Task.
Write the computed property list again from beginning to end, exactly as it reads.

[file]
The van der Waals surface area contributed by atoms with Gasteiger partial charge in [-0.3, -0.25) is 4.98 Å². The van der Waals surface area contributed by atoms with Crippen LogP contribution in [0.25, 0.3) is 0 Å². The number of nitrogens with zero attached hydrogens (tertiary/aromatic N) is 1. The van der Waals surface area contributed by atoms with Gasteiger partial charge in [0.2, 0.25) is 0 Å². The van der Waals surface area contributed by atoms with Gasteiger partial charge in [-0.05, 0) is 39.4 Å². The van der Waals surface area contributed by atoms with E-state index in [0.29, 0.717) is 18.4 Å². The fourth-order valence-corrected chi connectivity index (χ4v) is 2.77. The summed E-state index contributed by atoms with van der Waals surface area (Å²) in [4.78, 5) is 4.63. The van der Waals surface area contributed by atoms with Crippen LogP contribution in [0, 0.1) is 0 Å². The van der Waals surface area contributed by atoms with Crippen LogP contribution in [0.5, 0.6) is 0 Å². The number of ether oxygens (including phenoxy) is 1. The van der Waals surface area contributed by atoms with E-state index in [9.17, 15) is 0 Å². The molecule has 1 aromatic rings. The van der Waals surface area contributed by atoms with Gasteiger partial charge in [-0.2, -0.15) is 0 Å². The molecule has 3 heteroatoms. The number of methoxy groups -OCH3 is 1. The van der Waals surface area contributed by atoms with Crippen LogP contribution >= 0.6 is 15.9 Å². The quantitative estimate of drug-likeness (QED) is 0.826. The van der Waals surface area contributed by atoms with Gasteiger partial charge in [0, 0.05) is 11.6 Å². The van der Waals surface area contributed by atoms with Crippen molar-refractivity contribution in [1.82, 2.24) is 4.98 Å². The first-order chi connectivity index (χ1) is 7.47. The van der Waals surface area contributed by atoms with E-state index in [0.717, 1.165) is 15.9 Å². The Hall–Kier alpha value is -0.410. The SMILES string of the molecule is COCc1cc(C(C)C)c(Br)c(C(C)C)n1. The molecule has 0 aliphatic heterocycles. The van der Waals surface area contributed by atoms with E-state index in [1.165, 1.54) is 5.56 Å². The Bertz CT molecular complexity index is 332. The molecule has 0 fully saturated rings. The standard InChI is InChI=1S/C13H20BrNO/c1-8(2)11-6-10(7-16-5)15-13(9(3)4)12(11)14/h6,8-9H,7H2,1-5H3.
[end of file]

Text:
The van der Waals surface area contributed by atoms with Gasteiger partial charge in [-0.3, -0.25) is 4.98 Å². The van der Waals surface area contributed by atoms with Crippen LogP contribution in [0.25, 0.3) is 0 Å². The number of nitrogens with zero attached hydrogens (tertiary/aromatic N) is 1. The van der Waals surface area contributed by atoms with Gasteiger partial charge in [0.2, 0.25) is 0 Å². The van der Waals surface area contributed by atoms with Gasteiger partial charge in [-0.05, 0) is 39.4 Å². The van der Waals surface area contributed by atoms with E-state index in [0.29, 0.717) is 18.4 Å². The fourth-order valence-corrected chi connectivity index (χ4v) is 2.77. The summed E-state index contributed by atoms with van der Waals surface area (Å²) in [4.78, 5) is 4.63. The van der Waals surface area contributed by atoms with Crippen LogP contribution in [0, 0.1) is 0 Å². The van der Waals surface area contributed by atoms with Crippen LogP contribution in [0.5, 0.6) is 0 Å². The number of ether oxygens (including phenoxy) is 1. The van der Waals surface area contributed by atoms with E-state index in [9.17, 15) is 0 Å². The molecule has 1 aromatic rings. The van der Waals surface area contributed by atoms with Gasteiger partial charge in [-0.2, -0.15) is 0 Å². The molecule has 3 heteroatoms. The number of methoxy groups -OCH3 is 1. The van der Waals surface area contributed by atoms with Crippen LogP contribution >= 0.6 is 15.9 Å². The quantitative estimate of drug-likeness (QED) is 0.826. The van der Waals surface area contributed by atoms with Gasteiger partial charge in [0, 0.05) is 11.6 Å². The van der Waals surface area contributed by atoms with Crippen molar-refractivity contribution in [1.82, 2.24) is 4.98 Å². The first-order chi connectivity index (χ1) is 7.47. The van der Waals surface area contributed by atoms with E-state index in [0.717, 1.165) is 15.9 Å². The Hall–Kier alpha value is -0.410. The SMILES string of the molecule is COCc1cc(C(C)C)c(Br)c(C(C)C)n1. The molecule has 0 aliphatic heterocycles. The van der Waals surface area contributed by atoms with E-state index in [1.165, 1.54) is 5.56 Å². The Bertz CT molecular complexity index is 332. The molecule has 0 fully saturated rings. The standard InChI is InChI=1S/C13H20BrNO/c1-8(2)11-6-10(7-16-5)15-13(9(3)4)12(11)14/h6,8-9H,7H2,1-5H3.